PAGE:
My cherie amour, distant as the Milky Way.”—“My Cherie Amour,” written by Stevie Wonder, Henry Cosby, and Sylvia Moy, performed by Stevie Wonder on his My Cherie Amour LP (1969)
For the first day of summer, I could have drawn upon a whole range of cultural references from poetry, music, drama, film, painting—you name it. (And don’t think, before this blog is through—maybe even before this season is through!—that I won’t be using a whole bunch of them.) But, as school closed for the warmest months of the year in 1969, this hit by Stevie Wonder was climbing the charts. We didn’t have boom boxes then, disturbing all who came within the vicinity of it, nor iPads, with earplugs and self-selected tunes putting you in a self-absorbed aural cocoon. No, as often as not, in those 90-some days before I turned 10, the music would likely come from a transistor radio—an open invitation to all within earshot—and, if the melody was right, as warm as a caress.
When you’re young, as the imagination grows, the music sinks its roots into you. And so, even though Stevie Wonder did not yet possess the stunningly multi-faceted mastery he would display in the early-to-mid-Seventies, I would fall in love with this simple, artless, innocent, impassioned, achingly beautiful song, just as the Motown artist fell hard for the girl who inspired it.
On a page or computer screen, the lyrics above don’t sound like much—cliché-ridden, even. We don’t have a clue as to this girl’s eyes, hair, or any other aspect of her appearance, other than that she’s “little.” But “lovely as a summer day” is instinctively understood. (Even the likes of Henry James, about as far removed from Wonder as you can get, once wrote that “summer afternoon” were “the two most beautiful words in the English language.”) And, while you can’t exactly wring Dylanesque interpretations from “La la la la la la, La la la la la la,” all the wordless, inarticulate feelings of the heart are expressed here.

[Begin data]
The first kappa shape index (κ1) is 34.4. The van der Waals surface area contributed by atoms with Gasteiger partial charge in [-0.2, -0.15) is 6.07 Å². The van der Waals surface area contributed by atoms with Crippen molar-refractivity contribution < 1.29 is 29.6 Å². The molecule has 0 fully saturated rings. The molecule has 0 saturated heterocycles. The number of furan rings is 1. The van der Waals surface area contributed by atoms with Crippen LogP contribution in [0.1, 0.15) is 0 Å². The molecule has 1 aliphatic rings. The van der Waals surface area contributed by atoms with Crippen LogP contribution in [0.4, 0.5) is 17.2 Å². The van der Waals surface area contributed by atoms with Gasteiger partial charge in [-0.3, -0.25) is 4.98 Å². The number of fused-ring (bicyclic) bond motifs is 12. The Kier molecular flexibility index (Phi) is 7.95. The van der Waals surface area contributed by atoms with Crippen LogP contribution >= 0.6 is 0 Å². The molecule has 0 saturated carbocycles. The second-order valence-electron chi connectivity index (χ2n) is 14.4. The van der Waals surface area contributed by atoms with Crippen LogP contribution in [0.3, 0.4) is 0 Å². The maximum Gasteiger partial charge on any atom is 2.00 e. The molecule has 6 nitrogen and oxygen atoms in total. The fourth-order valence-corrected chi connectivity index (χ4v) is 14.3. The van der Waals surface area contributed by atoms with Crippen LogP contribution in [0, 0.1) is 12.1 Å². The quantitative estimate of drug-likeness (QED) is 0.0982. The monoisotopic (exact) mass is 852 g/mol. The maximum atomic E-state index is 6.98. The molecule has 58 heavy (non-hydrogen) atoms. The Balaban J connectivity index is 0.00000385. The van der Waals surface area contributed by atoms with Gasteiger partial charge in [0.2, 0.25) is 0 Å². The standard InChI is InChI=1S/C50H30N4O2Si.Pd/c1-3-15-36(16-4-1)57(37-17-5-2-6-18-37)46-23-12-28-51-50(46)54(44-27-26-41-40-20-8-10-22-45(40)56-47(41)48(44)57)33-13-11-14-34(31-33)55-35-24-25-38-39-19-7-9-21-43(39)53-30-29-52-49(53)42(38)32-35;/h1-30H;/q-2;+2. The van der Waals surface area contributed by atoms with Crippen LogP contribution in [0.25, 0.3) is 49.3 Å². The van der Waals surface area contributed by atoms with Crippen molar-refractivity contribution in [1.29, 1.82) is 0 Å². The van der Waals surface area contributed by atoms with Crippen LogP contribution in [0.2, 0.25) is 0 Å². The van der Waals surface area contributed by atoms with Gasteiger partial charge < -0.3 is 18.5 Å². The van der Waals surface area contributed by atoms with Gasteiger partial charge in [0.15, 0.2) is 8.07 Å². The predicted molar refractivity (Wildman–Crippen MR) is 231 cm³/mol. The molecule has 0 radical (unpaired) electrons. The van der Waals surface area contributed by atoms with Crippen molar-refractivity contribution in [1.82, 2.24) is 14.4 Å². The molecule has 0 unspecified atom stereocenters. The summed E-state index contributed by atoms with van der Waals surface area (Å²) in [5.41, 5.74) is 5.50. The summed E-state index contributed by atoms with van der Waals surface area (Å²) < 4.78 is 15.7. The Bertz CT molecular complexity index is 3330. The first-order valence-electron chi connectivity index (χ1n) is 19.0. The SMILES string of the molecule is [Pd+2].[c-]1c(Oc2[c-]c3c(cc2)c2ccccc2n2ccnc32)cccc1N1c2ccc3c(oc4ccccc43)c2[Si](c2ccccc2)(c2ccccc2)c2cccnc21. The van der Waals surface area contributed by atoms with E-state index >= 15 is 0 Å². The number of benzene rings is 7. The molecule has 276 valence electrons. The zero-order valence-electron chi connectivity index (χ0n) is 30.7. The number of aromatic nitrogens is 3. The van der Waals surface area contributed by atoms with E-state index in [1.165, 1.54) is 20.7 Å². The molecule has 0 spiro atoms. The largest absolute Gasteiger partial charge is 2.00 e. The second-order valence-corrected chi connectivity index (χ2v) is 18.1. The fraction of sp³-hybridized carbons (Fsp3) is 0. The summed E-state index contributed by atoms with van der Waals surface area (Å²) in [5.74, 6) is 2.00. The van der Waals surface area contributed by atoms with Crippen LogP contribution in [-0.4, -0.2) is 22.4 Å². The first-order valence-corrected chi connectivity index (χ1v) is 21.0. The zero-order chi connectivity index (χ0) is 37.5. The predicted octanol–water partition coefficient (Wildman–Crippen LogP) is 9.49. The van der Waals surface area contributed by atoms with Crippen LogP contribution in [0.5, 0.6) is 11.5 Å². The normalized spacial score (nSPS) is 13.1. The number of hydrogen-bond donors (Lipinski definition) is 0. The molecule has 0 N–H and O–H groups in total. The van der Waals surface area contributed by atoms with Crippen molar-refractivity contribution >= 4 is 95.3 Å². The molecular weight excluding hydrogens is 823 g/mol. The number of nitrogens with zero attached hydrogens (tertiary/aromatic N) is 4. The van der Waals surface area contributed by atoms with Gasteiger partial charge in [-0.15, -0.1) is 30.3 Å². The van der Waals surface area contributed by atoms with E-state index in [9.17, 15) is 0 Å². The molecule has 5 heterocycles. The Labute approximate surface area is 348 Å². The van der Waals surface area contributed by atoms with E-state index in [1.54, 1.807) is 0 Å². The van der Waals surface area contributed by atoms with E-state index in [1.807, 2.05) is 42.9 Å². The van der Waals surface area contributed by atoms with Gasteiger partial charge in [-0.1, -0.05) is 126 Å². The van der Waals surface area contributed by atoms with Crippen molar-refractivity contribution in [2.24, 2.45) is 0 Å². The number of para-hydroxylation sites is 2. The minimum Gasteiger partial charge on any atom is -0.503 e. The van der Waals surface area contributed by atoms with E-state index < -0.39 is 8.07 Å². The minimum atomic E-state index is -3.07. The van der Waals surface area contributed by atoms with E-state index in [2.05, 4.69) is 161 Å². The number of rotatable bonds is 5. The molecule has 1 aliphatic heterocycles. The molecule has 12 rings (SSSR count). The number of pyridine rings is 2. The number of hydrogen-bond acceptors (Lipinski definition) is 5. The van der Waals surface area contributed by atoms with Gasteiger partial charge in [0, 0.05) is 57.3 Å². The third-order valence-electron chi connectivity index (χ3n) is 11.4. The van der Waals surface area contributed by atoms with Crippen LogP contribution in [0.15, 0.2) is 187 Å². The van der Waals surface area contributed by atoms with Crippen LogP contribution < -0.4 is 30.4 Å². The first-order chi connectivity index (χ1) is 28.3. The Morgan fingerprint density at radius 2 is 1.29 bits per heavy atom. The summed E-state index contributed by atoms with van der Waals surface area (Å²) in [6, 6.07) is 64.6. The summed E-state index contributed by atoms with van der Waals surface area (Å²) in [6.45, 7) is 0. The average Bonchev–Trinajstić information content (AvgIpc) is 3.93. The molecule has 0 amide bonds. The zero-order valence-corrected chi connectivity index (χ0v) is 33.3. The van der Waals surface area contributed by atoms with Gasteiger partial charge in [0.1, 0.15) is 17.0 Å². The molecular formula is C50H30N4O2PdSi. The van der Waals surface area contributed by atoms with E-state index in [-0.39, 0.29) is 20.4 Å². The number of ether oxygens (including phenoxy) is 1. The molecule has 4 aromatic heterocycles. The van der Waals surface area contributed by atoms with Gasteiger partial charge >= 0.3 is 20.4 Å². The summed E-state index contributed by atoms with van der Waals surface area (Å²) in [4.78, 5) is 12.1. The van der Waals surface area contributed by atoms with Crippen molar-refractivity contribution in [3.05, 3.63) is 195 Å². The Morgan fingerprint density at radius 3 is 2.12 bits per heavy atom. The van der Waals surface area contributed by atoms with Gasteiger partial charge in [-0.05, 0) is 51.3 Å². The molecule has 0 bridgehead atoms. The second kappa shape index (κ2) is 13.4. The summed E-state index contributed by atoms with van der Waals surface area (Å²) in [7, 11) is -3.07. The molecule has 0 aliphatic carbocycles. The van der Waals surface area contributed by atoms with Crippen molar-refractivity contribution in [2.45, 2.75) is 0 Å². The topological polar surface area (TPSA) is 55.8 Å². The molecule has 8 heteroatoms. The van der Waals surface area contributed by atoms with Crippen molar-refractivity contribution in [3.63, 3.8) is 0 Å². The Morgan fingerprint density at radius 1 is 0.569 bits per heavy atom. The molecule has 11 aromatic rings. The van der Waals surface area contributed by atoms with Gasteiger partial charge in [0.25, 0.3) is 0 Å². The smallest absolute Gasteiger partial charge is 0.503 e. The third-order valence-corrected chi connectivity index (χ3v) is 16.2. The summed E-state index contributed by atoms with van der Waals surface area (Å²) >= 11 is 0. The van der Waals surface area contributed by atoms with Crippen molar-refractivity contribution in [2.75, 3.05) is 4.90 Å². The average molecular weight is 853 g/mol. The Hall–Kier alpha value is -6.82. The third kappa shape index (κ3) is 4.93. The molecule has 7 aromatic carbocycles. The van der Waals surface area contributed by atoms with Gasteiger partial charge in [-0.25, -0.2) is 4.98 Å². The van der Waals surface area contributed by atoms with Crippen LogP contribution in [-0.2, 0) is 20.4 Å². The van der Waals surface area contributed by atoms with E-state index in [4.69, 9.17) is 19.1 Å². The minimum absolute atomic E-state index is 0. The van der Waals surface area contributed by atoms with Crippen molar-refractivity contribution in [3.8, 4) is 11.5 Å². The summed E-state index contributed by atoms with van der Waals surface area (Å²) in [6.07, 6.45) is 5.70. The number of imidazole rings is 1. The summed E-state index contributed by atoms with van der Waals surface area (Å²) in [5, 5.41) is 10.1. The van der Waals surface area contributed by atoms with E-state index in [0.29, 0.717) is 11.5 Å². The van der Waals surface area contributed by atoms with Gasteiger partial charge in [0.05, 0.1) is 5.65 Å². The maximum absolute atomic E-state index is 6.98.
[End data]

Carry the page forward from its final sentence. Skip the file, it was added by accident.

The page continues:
Oh, and that title—who embodies love so much as the French? Wonder made his object of desire an everywoman with that “Cherie.” It might have been a different story if he had stuck to his original title, “Oh My Marcia,” a reference to a young lady he met in the Michigan School for the Blind in Lansing, Michigan. Luckily, co-writer Sylvia Moy (the Motown producer who had persuaded Berry Gordy not to drop the youngster from "Hitsville USA" when his voice began to change) strongly urged on him a more generic choice. Wonder agreed, and so we don’t, thankfully, have “Oh My Marcia” playing at every “Brady Bunch” reunion special.
Not that the Motown Master hated a little ribbing at his expense. In May 1983, Saturday Night Live ran a skit with Eddie Murphy listening to Stevie Wonder as “Alan, The Stevie Wonder Experience.” Murphy, distinctly unimpressed by this “dork,” suffers through a couple of painful Wonder impersonations before whipping out a pair of sunglasses and showing him how it’s done. (Murphy: “You’ve got to roll your neck around, like you’re choking.” Wonder as the Impersonator: “I will choke you if I don’t get this job!”) Finally, Wonder sounds just like himself as he ends with the beautifully plaintive “How I wish that you were mine.” Murphy: “It still sucks, man!” (See this video link for this classic skit.)
Over the years, “My Cherie Amour” has become one of the most performed songs from the Motown hit factory, covered by, to name a few, the Jackson 5, Tony Bennett, James Galway, Frankie Valli, Smokey Robinson and the Miracles, and George Benson. My own favorite interpretation is by opera singer Renee Fleming. But to me, it remains a summer song, due in no small part to Wonder himself—who, in a couple of years, with “I Never Dreamed You’d Leave in Summer,” proved all over again that he knew all about the sweet agony of the season.